- Event: WCLC 2013
- Type: Poster Session
- Track: Supportive Care
- Presentations: 1
- Coordinates: 10/29/2013, 09:30 - 16:30, Exhibit Hall, Ground Level
P2.24-042 - Role of comorbidity on survival after radio- and chemotherapy for non-surgically treated lung cancer (ID 2595)
09:30 - 16:30 | Author(s): A. Green
Comorbidity, such as diseases of the cardiovascular, pulmonary, and other systems may influence prognosis in lung cancer as well as complicate its treatment. The performance status of patients, which is a known prognostic marker, may also be influenced by comorbidity. Due to the close link between tobacco smoking and lung cancer, and because lung cancer is often diagnosed in advanced ages (median age at diagnosis is 70 years), comorbidity iwill be present in a substancial proportion of lung cancer patients.
Patients with any stage lung cancer who did not have surgical treatment were identified in the Danish Lung Cancer Registry (DLCR). DLCR collects data from clinical departments, the Danish Cancer Registry, Danish National Patient Registry (DNPR) and the Central Population Register. A total of 22,999 patients with lung cancer were identified. Due to missing variables, 19,561 patients were available for analysis. Comorbidity was sought in the DNPR which is a register of all in and out patient visits to hospitals in Denmark. By record linkage, all lung cancer patients who had previously been diagnosed with any of a number of comorbid conditions was recorded using the Charlsson comorbidity score CCS. First treatment was categorized as chemotherapy, chemo-radiotherapy, radiotherapy or no therapy. Data on CCS, performance status, age, sex, stage, pulmonary function (Fev1), histology and type of first treatment (if any) were included in univariable and multivariable Cox proportional hazard analyses.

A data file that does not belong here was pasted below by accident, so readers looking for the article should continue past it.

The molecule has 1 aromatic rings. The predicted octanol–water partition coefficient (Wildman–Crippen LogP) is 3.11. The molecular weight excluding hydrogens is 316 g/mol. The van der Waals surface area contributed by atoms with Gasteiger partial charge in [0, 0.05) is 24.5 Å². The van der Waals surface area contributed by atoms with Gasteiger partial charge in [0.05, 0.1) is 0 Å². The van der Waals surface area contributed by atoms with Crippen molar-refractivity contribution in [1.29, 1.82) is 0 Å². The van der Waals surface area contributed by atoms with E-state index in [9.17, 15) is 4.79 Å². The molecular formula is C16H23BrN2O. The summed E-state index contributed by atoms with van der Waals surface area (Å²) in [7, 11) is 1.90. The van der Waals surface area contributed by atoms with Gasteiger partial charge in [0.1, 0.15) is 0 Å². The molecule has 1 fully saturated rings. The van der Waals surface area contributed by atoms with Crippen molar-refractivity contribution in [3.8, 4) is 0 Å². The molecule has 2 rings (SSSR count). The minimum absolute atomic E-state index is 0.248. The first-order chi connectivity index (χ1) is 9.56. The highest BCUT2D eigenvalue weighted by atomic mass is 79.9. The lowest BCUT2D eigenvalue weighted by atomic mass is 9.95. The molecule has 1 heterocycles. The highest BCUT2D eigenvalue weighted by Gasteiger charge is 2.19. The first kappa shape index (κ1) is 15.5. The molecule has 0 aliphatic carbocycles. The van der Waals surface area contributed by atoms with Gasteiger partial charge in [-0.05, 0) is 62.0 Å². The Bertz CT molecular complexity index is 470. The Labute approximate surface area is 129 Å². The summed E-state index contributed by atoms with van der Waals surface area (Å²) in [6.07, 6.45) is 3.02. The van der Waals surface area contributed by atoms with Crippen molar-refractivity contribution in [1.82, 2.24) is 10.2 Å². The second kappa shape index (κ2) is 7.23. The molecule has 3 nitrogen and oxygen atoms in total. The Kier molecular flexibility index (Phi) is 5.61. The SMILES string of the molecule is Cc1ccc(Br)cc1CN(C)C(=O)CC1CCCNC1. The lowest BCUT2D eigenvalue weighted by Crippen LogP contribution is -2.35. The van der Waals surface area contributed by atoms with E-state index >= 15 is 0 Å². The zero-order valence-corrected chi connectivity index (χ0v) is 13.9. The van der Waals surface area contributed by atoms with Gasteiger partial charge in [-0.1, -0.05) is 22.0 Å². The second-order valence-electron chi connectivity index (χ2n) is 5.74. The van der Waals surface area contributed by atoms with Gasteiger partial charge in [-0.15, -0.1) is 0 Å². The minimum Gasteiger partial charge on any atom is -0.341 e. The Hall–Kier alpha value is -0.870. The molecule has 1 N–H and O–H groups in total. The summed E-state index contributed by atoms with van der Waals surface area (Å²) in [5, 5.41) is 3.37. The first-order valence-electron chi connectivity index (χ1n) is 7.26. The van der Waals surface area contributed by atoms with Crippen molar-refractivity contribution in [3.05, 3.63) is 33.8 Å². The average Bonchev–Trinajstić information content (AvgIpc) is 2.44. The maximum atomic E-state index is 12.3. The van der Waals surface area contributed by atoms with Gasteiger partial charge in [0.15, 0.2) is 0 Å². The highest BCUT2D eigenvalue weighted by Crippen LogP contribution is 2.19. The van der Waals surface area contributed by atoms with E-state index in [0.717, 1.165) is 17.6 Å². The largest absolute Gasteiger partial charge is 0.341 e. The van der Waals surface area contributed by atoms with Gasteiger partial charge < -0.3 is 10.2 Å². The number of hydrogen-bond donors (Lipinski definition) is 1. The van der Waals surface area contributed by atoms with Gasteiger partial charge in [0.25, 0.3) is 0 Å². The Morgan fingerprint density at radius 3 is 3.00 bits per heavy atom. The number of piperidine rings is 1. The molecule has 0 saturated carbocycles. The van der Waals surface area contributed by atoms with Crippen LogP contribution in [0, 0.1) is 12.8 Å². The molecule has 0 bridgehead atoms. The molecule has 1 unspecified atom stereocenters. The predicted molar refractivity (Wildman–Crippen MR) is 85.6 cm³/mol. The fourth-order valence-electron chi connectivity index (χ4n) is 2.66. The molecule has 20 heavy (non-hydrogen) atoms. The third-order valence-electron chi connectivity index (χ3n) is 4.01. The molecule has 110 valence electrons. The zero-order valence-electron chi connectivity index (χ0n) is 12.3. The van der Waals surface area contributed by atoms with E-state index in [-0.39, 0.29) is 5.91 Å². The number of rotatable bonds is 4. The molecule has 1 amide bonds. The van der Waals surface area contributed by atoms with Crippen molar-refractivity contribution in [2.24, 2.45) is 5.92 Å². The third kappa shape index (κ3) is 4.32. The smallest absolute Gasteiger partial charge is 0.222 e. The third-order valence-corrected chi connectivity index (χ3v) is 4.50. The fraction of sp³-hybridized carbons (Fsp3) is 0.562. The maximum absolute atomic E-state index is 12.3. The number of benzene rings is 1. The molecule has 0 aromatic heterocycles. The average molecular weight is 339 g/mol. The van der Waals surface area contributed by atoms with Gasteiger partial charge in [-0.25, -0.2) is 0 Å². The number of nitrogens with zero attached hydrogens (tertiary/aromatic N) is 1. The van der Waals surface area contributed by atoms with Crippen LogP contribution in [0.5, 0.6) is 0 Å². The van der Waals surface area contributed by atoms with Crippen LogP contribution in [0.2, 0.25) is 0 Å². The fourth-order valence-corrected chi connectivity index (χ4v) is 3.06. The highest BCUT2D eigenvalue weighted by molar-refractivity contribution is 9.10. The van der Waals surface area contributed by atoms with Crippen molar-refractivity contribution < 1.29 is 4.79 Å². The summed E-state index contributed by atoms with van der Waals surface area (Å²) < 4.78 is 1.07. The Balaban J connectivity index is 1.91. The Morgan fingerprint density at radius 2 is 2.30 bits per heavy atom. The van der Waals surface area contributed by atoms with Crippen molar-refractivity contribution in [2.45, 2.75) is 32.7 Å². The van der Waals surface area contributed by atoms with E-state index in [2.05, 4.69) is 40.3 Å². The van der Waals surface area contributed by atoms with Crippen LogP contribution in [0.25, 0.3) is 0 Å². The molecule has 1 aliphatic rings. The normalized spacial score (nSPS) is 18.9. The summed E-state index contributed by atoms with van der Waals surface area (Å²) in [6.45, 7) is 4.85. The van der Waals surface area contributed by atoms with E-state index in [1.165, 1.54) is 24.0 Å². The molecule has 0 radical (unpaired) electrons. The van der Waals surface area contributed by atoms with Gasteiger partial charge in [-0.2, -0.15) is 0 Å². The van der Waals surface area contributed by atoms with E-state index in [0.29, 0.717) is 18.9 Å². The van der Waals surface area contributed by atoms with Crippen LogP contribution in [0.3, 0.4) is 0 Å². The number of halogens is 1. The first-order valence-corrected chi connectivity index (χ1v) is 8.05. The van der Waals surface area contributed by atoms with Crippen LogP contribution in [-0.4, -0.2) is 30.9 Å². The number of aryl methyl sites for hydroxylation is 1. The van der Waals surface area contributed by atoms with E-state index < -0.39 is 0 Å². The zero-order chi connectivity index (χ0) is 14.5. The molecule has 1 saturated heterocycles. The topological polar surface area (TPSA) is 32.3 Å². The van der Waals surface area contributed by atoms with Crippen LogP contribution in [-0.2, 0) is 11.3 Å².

For patients receiving chemotherapy as first treatment for lung cancer, survival was increasing worsened by increasing comorbidity (HR=1,00,1.10, 1.17, 1,15 for CCS scores 0, 1, 2, 3+ respectively). After adjustment for potential confounders, risk estimates was reduced somewhat (HR: 1.00, 1.05, 1.11, 1.11 for CCS scores 0, 1, 2, 3+ respectively). For patients receiving radiotherapy as first therapy, a different pattern was seen with better survival for patients with comorbidity (HR=1.00, 0.99, 0.94, 0.87 for CCS scores 0, 1, 2, 3+ respectively). After adjustment, this effect disappeared and survival was unaffected by CCS. For patients receiving combined radio/chemo therapy there was no significant association between CCS and survival.Throughout the analysis, performance score remained a strong and highly significant risk factor for survival, and was robust in multivariate analysis (HRunivariate, all patients= 1.0, 1.40, 1.95, 3.23, 5.91 for ECOG performance score 0,1,2,3 and 4 respectively).
Comorbidity has a limited effect on survival and only for patients treated with chemotherapy. It is rather the performance of the patient at diagnosis than the medical history that prognosticates survival in this patient group.